13. Examples  . . . . . . . . . . . . . . . . . . . . . . . . . .  12
   14. References  . . . . . . . . . . . . . . . . . . . . . . . . .  14
     14.1.  Normative References . . . . . . . . . . . . . . . . . .  14
     14.2.  Informative References . . . . . . . . . . . . . . . . .  14
   Appendix A.  Changes from RFC 7159  . . . . . . . . . . . . . . .  16
   Contributors  . . . . . . . . . . . . . . . . . . . . . . . . . .  16
   Author's Address  . . . . . . . . . . . . . . . . . . . . . . . .  16

1.  Introduction

   JavaScript Object Notation (JSON) is a text format for the
   serialization of structured data.  It is derived from the object
   literals of JavaScript, as defined in the ECMAScript Programming
   Language Standard, Third Edition [ECMA-262].

   JSON can represent four primitive types (strings, numbers, booleans,
   and null) and two structured types (objects and arrays).

   A string is a sequence of zero or more Unicode characters [UNICODE].
   Note that this citation references the latest version of Unicode
   rather than a specific release.  It is not expected that future
   changes in the Unicode specification will impact the syntax of JSON.

   An object is an unordered collection of zero or more name/value
   pairs, where a name is a string and a value is a string, number,
   boolean, null, object, or array.

   An array is an ordered sequence of zero or more values.

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   The terms "object" and "array" come from the conventions of
   JavaScript.

   JSON's design goals were for it to be minimal, portable, textual, and
   a subset of JavaScript.

1.1.  Conventions Used in This Document

   The key words "MUST", "MUST NOT", "REQUIRED", "SHALL", "SHALL NOT",
   "SHOULD", "SHOULD NOT", "RECOMMENDED", "NOT RECOMMENDED", "MAY", and
   "OPTIONAL" in this document are to be interpreted as described in BCP
   14 [RFC2119] [RFC8174] when, and only when, they appear in all
   capitals, as shown here.

   The grammatical rules in this document are to be interpreted as
   described in [RFC5234].

1.2.  Specifications of JSON

   This document replaces [RFC7159].  [RFC7159] obsoleted [RFC4627],
   which originally described JSON and registered the media type
   "application/json".

   JSON is also described in [ECMA-404].

   The reference to ECMA-404 in the previous sentence is normative, not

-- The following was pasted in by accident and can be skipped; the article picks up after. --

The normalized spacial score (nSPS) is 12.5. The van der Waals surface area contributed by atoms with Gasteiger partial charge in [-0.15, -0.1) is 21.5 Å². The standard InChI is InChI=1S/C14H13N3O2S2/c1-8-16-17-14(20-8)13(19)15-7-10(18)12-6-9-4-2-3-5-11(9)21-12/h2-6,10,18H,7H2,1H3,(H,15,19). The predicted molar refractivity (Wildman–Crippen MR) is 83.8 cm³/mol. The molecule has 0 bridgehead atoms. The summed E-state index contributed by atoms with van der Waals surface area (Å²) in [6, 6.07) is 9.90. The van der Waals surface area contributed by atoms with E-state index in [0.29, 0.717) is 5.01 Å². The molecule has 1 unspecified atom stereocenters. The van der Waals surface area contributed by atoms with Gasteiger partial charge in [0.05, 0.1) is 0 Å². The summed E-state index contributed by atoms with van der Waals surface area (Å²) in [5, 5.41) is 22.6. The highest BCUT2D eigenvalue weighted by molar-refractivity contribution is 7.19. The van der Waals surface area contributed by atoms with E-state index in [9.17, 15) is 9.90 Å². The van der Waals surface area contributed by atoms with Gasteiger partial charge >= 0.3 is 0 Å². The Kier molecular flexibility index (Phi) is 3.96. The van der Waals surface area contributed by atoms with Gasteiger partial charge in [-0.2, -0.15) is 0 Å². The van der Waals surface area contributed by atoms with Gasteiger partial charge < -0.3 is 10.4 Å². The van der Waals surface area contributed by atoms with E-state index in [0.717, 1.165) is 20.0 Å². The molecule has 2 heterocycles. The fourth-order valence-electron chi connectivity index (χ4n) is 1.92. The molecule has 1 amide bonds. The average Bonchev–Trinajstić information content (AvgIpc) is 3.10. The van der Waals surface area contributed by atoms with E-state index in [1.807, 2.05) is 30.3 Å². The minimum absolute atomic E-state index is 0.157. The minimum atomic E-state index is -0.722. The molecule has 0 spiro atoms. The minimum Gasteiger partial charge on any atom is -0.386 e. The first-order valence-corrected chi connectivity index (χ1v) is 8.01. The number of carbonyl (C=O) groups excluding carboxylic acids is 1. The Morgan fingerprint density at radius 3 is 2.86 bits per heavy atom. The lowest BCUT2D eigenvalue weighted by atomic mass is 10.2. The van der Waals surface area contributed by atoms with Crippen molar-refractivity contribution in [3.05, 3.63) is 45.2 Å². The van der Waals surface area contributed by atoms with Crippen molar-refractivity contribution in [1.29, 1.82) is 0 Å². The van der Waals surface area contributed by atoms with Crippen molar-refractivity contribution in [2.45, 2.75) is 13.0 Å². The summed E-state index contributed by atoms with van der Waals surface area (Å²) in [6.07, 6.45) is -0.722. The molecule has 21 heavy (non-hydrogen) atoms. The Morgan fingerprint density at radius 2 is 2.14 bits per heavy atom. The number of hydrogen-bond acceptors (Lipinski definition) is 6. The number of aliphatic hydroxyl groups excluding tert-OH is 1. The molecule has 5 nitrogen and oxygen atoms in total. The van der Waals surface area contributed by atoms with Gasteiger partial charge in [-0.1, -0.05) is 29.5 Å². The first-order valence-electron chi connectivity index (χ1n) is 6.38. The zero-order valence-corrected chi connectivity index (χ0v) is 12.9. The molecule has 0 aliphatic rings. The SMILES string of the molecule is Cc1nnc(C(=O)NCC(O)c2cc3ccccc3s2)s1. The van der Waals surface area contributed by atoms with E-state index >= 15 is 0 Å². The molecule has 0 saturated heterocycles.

with the usual meaning that implementors need to consult it in order
   to understand this document, but to emphasize that there are no
   inconsistencies in the definition of the term "JSON text" in any of
   its specifications.  Note, however, that ECMA-404 allows several
   practices that this specification recommends avoiding in the
   interests of maximal interoperability.

   The intent is that the grammar is the same between the two documents,
   although different descriptions are used.  If there is a difference
   found between them, ECMA and the IETF will work together to update
   both documents.

   If an error is found with either document, the other should be
   examined to see if it has a similar error; if it does, it should be
   fixed, if possible.

   If either document is changed in the future, ECMA and the IETF will
   work together to ensure that the two documents stay aligned through
   the change.

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1.3.  Introduction to This Revision

   In the years since the publication of RFC 4627, JSON has found very
   wide use.  This experience has revealed certain patterns that, while
   allowed by its specifications, have caused interoperability problems.

   Also, a small number of errata have been reported regarding RFC 4627
   (see RFC Errata IDs 607 [Err607] and 3607 [Err3607]) and regarding
   RFC 7159 (see RFC Errata IDs 3915 [Err3915], 4264 [Err4264], 4336
   [Err4336], and 4388 [Err4388]).

   This document's goal is to apply the errata, remove inconsistencies
   with other specifications of JSON, and highlight practices that can
   lead to interoperability problems.

2.  JSON Grammar

   A JSON text is a sequence of tokens.  The set of tokens includes six
   structural characters, strings, numbers, and three literal names.

   A JSON text is a serialized value.  Note that certain previous
   specifications of JSON constrained a JSON text to be an object or an
   array.  Implementations that generate only objects or arrays where a
   JSON text is called for will be interoperable in the sense that all